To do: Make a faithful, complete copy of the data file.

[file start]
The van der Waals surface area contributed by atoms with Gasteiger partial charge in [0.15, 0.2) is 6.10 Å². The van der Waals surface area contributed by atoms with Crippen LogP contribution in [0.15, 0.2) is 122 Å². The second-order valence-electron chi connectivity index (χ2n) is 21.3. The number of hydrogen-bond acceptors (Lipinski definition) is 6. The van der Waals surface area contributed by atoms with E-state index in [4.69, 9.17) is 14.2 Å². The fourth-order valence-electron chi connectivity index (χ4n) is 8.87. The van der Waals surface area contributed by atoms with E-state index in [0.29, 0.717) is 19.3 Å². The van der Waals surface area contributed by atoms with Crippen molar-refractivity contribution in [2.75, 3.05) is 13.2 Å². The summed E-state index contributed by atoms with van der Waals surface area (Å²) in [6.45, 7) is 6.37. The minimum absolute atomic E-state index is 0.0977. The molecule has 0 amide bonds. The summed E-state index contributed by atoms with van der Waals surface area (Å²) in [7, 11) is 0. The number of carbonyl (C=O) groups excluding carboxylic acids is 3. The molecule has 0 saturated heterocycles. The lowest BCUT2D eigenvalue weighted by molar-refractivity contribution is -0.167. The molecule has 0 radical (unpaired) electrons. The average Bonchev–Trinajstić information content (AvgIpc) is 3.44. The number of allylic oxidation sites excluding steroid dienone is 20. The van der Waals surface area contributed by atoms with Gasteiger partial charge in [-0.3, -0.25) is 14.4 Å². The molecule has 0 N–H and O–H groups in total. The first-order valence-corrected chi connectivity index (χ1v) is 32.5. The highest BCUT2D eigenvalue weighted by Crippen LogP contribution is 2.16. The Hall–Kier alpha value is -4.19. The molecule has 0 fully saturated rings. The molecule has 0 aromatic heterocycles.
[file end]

The van der Waals surface area contributed by atoms with Gasteiger partial charge in [0.15, 0.2) is 6.10 Å². The van der Waals surface area contributed by atoms with Crippen LogP contribution in [0.15, 0.2) is 122 Å². The second-order valence-electron chi connectivity index (χ2n) is 21.3. The number of hydrogen-bond acceptors (Lipinski definition) is 6. The van der Waals surface area contributed by atoms with E-state index in [4.69, 9.17) is 14.2 Å². The fourth-order valence-electron chi connectivity index (χ4n) is 8.87. The van der Waals surface area contributed by atoms with E-state index in [0.29, 0.717) is 19.3 Å². The van der Waals surface area contributed by atoms with Crippen molar-refractivity contribution in [2.75, 3.05) is 13.2 Å². The summed E-state index contributed by atoms with van der Waals surface area (Å²) in [6.45, 7) is 6.37. The minimum absolute atomic E-state index is 0.0977. The molecule has 0 amide bonds. The summed E-state index contributed by atoms with van der Waals surface area (Å²) in [7, 11) is 0. The number of carbonyl (C=O) groups excluding carboxylic acids is 3. The molecule has 0 saturated heterocycles. The lowest BCUT2D eigenvalue weighted by molar-refractivity contribution is -0.167. The molecule has 0 radical (unpaired) electrons. The average Bonchev–Trinajstić information content (AvgIpc) is 3.44. The number of allylic oxidation sites excluding steroid dienone is 20. The van der Waals surface area contributed by atoms with Gasteiger partial charge in [-0.3, -0.25) is 14.4 Å². The molecule has 0 N–H and O–H groups in total. The first-order valence-corrected chi connectivity index (χ1v) is 32.5. The highest BCUT2D eigenvalue weighted by Crippen LogP contribution is 2.16. The Hall–Kier alpha value is -4.19. The molecule has 0 fully saturated rings. The molecule has 0 aromatic heterocycles.